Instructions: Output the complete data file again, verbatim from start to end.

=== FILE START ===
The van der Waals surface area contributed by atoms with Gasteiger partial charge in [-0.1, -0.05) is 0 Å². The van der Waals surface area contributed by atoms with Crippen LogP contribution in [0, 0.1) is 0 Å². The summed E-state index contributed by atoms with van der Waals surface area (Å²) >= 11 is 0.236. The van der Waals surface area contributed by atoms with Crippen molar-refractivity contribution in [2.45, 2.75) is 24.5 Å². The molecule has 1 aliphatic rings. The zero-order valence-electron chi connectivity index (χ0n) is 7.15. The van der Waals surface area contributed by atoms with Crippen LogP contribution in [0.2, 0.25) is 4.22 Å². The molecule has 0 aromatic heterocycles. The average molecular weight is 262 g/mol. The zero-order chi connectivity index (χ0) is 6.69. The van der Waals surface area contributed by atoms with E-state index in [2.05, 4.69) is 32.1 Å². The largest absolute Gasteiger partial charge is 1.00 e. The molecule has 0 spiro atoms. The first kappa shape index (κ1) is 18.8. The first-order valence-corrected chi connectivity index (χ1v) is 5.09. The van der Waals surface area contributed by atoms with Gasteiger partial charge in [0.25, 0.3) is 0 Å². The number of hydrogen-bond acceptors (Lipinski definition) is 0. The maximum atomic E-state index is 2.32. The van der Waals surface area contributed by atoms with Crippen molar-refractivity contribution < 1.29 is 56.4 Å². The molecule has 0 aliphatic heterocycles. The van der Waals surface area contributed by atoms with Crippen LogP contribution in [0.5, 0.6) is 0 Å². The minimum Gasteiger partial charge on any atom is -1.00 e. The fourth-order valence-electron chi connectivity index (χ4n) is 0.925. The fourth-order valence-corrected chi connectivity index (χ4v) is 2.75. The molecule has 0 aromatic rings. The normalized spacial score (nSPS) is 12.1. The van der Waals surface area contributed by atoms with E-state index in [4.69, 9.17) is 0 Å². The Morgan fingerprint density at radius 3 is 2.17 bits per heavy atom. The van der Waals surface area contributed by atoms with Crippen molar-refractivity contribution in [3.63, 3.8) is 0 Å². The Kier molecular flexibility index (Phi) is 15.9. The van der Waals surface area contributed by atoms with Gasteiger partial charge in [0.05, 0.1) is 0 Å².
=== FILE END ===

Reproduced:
The van der Waals surface area contributed by atoms with Gasteiger partial charge in [-0.1, -0.05) is 0 Å². The van der Waals surface area contributed by atoms with Crippen LogP contribution in [0, 0.1) is 0 Å². The summed E-state index contributed by atoms with van der Waals surface area (Å²) >= 11 is 0.236. The van der Waals surface area contributed by atoms with Crippen molar-refractivity contribution in [2.45, 2.75) is 24.5 Å². The molecule has 1 aliphatic rings. The zero-order valence-electron chi connectivity index (χ0n) is 7.15. The van der Waals surface area contributed by atoms with Crippen LogP contribution in [0.2, 0.25) is 4.22 Å². The molecule has 0 aromatic heterocycles. The average molecular weight is 262 g/mol. The zero-order chi connectivity index (χ0) is 6.69. The van der Waals surface area contributed by atoms with E-state index in [2.05, 4.69) is 32.1 Å². The largest absolute Gasteiger partial charge is 1.00 e. The molecule has 0 spiro atoms. The first kappa shape index (κ1) is 18.8. The first-order valence-corrected chi connectivity index (χ1v) is 5.09. The van der Waals surface area contributed by atoms with Gasteiger partial charge in [0.25, 0.3) is 0 Å². The number of hydrogen-bond acceptors (Lipinski definition) is 0. The maximum atomic E-state index is 2.32. The van der Waals surface area contributed by atoms with Crippen molar-refractivity contribution < 1.29 is 56.4 Å². The molecule has 0 aliphatic heterocycles. The van der Waals surface area contributed by atoms with Crippen LogP contribution in [0.5, 0.6) is 0 Å². The minimum Gasteiger partial charge on any atom is -1.00 e. The fourth-order valence-electron chi connectivity index (χ4n) is 0.925. The fourth-order valence-corrected chi connectivity index (χ4v) is 2.75. The molecule has 0 aromatic rings. The normalized spacial score (nSPS) is 12.1. The van der Waals surface area contributed by atoms with E-state index in [4.69, 9.17) is 0 Å². The Morgan fingerprint density at radius 3 is 2.17 bits per heavy atom. The van der Waals surface area contributed by atoms with Crippen molar-refractivity contribution in [3.63, 3.8) is 0 Å². The Kier molecular flexibility index (Phi) is 15.9. The van der Waals surface area contributed by atoms with Gasteiger partial charge in [0.05, 0.1) is 0 Å².